UNLAWFUL restraining of “vulnerable children” was rife at a County Durham institution where a young boy killed himself, an inquest heard yesterday.
Despite staff at Hassockfield Secure Training Centre near Consett being told it was against Government regulations to forcibly restrain an inmate – or trainee, in official jargon – for simply refusing to comply with an order, the hearing was told the practice was commonplace.
In just 12 months before Adam Rickwood, 14, was found hanged in his room in August 2004 – just hours after he had been left bleeding and face down on the floor by four male staff – force had been used 912 times on inmates.
Questioning witness Jon Collier, a prison service instructor who trained staff at Hassockfield, coroner Jeremy Freedman asked: “You must have been abundantly clear that restraint was not being used according to the rules?”
Mr Collier agreed that the use of restraint was “a lot higher than at other establishments”.
During the same 12-month period the now unlawful Nose Distraction Technique (NDT) – used to subdue violent inmates – was used 148 times at Hassockfield, a figure the coroner described as “very high.”
Although Mr Collier said the technique in which he trained instructors – which involves holding a youngster down and applying pressure to the nose – should not cause bleeding, Hassockfield records showed 37 instances of nose bleeding following the use of NDT.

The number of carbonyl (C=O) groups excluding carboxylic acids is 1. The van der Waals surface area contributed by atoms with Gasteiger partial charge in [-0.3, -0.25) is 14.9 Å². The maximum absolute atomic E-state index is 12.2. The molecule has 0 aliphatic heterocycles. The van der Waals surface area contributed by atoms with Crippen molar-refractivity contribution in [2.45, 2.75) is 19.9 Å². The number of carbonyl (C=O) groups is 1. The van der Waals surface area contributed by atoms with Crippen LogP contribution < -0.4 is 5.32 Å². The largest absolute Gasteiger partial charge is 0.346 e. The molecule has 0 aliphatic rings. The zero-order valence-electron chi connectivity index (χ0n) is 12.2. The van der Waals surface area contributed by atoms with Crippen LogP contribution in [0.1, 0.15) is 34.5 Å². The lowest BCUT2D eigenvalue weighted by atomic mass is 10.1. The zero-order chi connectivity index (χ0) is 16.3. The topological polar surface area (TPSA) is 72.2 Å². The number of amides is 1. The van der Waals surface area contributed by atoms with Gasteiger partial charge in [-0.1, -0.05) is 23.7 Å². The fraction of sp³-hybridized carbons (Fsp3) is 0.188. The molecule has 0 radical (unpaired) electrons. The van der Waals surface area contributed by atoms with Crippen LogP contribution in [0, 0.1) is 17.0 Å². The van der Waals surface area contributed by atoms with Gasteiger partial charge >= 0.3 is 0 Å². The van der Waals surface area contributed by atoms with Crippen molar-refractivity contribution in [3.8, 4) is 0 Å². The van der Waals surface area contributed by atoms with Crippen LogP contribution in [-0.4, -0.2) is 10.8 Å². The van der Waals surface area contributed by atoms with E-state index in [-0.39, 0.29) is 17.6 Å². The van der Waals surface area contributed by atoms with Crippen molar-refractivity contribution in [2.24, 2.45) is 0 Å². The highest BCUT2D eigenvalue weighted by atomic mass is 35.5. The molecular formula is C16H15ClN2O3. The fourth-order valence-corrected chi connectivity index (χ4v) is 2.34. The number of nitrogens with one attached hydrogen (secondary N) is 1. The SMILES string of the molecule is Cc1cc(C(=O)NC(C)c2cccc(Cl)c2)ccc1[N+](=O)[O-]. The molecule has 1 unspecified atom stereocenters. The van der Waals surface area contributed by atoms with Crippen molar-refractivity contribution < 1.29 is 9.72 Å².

When Mr Collier said some instances may not have been from the use of NDT, but from trainees being involved in fights, the coroner accused him of being “disingenuous”.
Earlier in the hearing care officer Steve Hodgson said he twice warned Adam he would use the nose distraction technique.
Mr Hodgson, who now works as a firefighter, was arrested on suspicion of assault in 2005, but was not charged.
The court heard Adam was left face down on the floor bleeding by four members of staff, who had used the physical control in care technique, lifting the eight-stone boy by the arms and legs and holding his head.
Giving evidence at the inquest in Easington, Mr Hodgson said he gave a “short, sharp burst to the nose” with two fingers under the nostrils as the teenager thrashed about.
He said Adam had been refusing to comply with an order to go to his room following a dispute with a female staff member.
The hearing continues.